A-  |  A  |  A+  




Why is it so important to smile?



Smiling brightens and lightens the mind so it can see more clearly. This allows insights to emerge more easily. It also loosens up the sense of self. And makes the world around us feel friendlier.



As a recovered depressive, I resisted using smiling as part of a spiritual practice. “Spirituality is serious,” I told myself grimly. But spirituality is about lightening the spirit. Buddhist practice is about an uplifted mind.

In the West we emphasize the content of the mind: what we’re thinking, seeing, and sensing. In the East, they emphasize quality of the awareness: clarity, breadth, and depth of seeing. When the mind-heart is light, bright, and relaxed, useful insights are more likely to arise. Content is still important, but when awareness is tight, clouded, or distracted, wisdom is harder to come by.

Smiling brightens and clears the mind. From studies of the brain, we know that smiling intentionally tends to lighten our mood. A relaxed mind is more perceptive.

Smiling also loosens our sense of self. It’s hard to take ourselves too seriously when we’re smiling or laughing. The Buddha said that the root of all suffering is taking our experience too personally. A relaxed sense of self helps us see more objectively and less reactively.

Smiling also changes our perception of the world around us: people seem friendlier. This struck me after my first retreat with Bhante. After two weeks of smiling, it had become an unconscious habit. I was not aware that I was smiling more. Then, walking through the airport on my travels home, I noticed most people passing by were grinning. Being surrounded by smiling strangers in an airport was a new experience for me. They seemed so friendly. Gradually I figured out that they were responding to my lighter mood.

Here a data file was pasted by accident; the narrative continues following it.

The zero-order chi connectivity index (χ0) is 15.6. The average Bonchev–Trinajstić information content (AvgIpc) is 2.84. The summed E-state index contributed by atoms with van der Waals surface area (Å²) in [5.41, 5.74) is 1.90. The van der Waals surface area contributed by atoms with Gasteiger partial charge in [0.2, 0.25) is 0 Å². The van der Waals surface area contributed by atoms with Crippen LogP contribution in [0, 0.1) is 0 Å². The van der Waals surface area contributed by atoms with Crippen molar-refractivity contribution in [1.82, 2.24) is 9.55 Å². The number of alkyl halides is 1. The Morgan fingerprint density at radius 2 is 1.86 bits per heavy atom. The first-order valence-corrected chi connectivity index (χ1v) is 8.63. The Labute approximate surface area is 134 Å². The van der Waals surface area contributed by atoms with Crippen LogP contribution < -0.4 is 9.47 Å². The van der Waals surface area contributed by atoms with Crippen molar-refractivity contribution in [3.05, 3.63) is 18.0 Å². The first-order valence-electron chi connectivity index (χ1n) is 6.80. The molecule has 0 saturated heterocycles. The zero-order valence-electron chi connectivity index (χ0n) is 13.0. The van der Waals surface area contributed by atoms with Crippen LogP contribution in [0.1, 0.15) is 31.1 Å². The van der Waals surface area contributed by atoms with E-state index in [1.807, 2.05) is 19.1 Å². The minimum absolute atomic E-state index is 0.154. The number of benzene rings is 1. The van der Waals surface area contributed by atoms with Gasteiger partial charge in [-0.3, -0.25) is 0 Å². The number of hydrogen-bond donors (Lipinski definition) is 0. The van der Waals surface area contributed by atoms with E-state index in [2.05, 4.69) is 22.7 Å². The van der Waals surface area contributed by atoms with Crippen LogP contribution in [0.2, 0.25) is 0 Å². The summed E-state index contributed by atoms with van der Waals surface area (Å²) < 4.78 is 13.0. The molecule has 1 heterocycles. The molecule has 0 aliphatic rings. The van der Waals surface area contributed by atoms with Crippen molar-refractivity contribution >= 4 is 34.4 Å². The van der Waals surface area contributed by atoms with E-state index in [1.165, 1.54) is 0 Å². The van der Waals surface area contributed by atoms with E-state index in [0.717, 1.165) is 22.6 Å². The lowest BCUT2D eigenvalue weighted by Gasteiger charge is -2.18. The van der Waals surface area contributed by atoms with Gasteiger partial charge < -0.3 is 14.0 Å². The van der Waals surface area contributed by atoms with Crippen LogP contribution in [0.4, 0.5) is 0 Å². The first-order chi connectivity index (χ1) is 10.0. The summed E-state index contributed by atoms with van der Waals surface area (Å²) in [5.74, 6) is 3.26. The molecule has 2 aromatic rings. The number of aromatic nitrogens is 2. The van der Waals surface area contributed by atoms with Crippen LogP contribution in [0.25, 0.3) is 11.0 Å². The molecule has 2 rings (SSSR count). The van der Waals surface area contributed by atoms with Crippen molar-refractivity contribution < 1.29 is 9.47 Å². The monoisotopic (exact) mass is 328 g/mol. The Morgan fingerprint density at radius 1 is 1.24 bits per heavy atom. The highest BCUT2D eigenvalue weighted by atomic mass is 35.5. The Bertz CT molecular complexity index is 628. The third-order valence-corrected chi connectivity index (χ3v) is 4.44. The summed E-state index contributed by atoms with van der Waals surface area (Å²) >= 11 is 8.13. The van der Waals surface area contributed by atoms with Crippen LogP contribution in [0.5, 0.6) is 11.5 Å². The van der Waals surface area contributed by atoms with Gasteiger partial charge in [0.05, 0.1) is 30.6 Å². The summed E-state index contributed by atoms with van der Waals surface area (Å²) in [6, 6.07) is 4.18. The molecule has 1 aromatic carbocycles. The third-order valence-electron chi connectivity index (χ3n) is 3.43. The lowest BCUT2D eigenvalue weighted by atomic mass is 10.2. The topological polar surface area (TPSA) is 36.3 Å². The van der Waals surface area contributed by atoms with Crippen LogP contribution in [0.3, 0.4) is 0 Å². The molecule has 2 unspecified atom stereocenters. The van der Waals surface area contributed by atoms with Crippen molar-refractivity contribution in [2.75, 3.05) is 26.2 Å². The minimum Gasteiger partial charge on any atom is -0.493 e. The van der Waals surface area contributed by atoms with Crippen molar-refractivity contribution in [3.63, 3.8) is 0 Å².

Smiling is contagious because of mirror neurons in the brain that cause us to experience internally what we see externally. When we see someone yawn, we tend to yawn. When we see someone crying, we tend to feel bad for them. When we see someone smile, we tend to smile and feel lighter.

There are limitations to the power of smiling. If our deep unconscious mood conflicts with our surface mood, the unconscious wins in the long run. So forcing ourselves to smile when we feel miserable is not as effective if it merely pushes our suffering underground. When we see forced smiles on department store clerks or used car salesmen, we sense they’re insincere. It makes us wary more than happy.

The first three of the Six Rs help avoid this kind of fakery. First we Recognize what’s going on (rather than denying it or pushing it under). Then we Release the experience (let it be what is by relaxing our grip on it). Then we Relax any tension in the body, emotions, or mind. Then we smile (or Re-smile to make it the 4th R).

Smiling at this point is not in service of denial or suppression because we’ve already seen and acknowledged what we had felt. We’re not trying to hide anything. We’re just looking at it from a brighter clearer space.

In everyday life, it helps to smile whenever we think of it: bring the feeling into our hearts, into our minds, into our eyes, and lift the corners of our mouth into a half smile. This encourages us to see more clearly, lightly, and objectively what’s going on inside and around us. And it helps us take ourselves less seriously.

Copyright 2013 by Doug Kraft

This document is licensed under a Creative Commons Attribution-NonCommercial 4.0 International License. You are welcome to use all or part of it for non-commercial purposes as long as you credit the author. Specific licensing details are here.
How to cite this document (a suggested style): "Smiling" by Doug Kraft, www.dougkraft.com/?p=Smiling.